At the heart of any successful organisation lies a powerful conception of identity: the coherent way in which it presents itself to its stakeholders and employees, containing its purpose, goals and key characteristics. However, the traditional idea of identity as a stable, solid and reliable concept may not be the best way of approaching and managing your organisation. Rather, Majken Schultz and Steve Maguire argue that organisations would benefit from adopting a process-based view of identity, which integrates history, on-going change and market instability into its definition.
Reflections on the questions of “who am I?” and “who are we?” are as old as mankind and address something fundamental – how we understand ourselves, and how we imagine ourselves in relations with others. Increasingly, identity issues are also preoccupying organisations, leading them to pose existential questions about “why do we exist?” and “who are we and what do we stand for?” Other questions of identity, such as “what makes our key stakeholders feel a belonging to the organisation, whether they are employees or consumers?” and “what makes our organization unique and different from others?” are also relevant to organisations, as their answers underpin the practices that can make organisations stand out and become competitive in the marketplace. For example, a company like Apple has been able to attract and mobilise consumers all over the world based on an identity of being different. Time will show whether the attraction will endure, as Apple’s identity is transformed from ‘cool challenger’ to ‘global giant’ exploiting its dominant market position.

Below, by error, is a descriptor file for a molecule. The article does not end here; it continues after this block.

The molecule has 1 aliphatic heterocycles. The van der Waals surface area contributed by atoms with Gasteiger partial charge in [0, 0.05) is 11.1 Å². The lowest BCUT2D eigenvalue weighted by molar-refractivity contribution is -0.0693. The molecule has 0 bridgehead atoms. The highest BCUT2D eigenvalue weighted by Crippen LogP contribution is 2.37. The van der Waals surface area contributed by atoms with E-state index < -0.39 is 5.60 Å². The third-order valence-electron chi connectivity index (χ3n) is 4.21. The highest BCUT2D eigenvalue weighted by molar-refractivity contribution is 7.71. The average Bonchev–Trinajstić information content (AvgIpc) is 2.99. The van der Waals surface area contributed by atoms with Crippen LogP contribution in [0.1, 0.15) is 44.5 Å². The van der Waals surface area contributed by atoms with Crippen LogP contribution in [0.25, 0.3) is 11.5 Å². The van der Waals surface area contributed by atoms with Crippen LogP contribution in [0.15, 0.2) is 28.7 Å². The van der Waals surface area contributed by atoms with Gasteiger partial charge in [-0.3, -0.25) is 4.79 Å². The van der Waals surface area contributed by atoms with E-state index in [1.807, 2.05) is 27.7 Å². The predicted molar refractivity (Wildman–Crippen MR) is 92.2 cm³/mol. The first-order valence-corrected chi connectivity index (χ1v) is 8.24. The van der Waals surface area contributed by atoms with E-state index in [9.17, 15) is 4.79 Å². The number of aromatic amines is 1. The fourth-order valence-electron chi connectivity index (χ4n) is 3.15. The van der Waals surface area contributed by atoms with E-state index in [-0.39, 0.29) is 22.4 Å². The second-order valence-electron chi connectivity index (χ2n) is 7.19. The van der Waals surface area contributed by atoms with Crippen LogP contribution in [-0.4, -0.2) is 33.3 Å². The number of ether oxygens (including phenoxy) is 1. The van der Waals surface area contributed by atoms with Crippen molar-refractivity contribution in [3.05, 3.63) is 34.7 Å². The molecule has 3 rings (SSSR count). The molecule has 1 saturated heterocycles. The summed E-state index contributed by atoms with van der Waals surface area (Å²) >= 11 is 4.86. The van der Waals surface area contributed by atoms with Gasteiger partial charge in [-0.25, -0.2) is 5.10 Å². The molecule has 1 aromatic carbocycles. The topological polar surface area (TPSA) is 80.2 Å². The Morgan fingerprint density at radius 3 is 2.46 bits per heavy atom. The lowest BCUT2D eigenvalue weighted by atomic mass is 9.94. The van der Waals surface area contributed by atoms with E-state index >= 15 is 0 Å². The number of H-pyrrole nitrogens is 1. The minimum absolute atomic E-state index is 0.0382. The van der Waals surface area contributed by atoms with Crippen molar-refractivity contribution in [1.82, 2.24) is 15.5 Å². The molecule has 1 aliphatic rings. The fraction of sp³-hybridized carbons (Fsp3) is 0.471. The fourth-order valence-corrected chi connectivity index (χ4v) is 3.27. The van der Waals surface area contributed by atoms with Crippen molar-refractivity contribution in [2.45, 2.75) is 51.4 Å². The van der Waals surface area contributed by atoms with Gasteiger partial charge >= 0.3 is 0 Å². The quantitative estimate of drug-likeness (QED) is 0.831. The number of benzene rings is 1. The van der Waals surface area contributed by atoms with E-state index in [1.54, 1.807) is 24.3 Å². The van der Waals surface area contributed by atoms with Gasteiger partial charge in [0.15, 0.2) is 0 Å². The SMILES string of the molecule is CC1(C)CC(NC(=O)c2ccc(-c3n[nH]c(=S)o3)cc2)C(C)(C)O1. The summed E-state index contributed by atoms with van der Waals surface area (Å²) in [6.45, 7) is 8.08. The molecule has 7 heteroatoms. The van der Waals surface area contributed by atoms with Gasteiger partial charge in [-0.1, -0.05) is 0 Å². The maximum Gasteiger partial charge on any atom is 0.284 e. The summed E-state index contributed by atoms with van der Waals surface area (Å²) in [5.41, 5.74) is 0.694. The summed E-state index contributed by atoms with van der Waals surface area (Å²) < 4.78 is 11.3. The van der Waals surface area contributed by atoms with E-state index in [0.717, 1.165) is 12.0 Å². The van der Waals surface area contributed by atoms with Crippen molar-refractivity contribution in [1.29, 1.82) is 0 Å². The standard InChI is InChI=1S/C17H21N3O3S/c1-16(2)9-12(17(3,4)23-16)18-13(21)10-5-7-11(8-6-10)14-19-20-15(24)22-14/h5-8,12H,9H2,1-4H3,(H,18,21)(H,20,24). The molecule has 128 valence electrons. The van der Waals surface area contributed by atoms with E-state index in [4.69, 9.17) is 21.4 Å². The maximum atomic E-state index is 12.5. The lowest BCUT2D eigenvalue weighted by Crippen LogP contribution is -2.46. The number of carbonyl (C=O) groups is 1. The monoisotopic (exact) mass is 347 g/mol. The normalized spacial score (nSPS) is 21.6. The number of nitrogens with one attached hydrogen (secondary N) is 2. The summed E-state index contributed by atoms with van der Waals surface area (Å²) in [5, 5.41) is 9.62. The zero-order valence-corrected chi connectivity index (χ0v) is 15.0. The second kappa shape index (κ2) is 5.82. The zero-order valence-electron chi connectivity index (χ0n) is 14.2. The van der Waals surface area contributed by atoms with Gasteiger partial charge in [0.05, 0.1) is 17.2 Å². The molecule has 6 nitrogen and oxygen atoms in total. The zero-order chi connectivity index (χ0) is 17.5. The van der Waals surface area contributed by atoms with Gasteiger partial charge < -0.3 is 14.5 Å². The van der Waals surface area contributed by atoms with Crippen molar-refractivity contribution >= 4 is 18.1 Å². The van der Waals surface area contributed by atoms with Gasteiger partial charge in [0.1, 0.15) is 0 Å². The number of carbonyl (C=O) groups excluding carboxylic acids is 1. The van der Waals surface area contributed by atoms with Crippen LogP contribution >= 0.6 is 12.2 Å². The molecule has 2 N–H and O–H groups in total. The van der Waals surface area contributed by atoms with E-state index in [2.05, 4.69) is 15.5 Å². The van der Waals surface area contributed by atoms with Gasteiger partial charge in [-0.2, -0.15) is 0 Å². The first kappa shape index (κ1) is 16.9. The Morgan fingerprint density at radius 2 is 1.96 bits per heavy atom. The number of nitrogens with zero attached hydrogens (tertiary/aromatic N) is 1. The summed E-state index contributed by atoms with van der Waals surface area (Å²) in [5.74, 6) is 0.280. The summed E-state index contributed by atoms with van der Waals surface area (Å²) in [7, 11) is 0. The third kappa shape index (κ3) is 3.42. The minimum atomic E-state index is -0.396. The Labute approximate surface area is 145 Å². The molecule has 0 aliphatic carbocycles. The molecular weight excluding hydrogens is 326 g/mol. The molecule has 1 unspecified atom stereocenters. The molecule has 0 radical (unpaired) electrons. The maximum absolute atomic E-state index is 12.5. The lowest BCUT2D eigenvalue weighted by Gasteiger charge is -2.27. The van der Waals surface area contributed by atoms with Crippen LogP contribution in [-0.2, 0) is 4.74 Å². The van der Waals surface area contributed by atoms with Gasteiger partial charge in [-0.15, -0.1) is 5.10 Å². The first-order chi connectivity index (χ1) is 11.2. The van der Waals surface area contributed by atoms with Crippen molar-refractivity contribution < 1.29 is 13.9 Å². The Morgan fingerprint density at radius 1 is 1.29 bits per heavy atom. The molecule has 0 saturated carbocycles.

Both the scholarship and practice of how organisations should ask – and seek to answer – questions of identity have changed in recent years, as theoretical and empirical understandings of the organisational processes underpinning identity have developed. In this article we outline a contemporary view of identity – one in which identity is no longer conceived as a stable, enduring entity but, rather, as an unfolding process always in the making. Our perspective is built upon an emerging process-based view of organisations, which, in challenging conventional assumptions, has important implications for management as we illustrate here.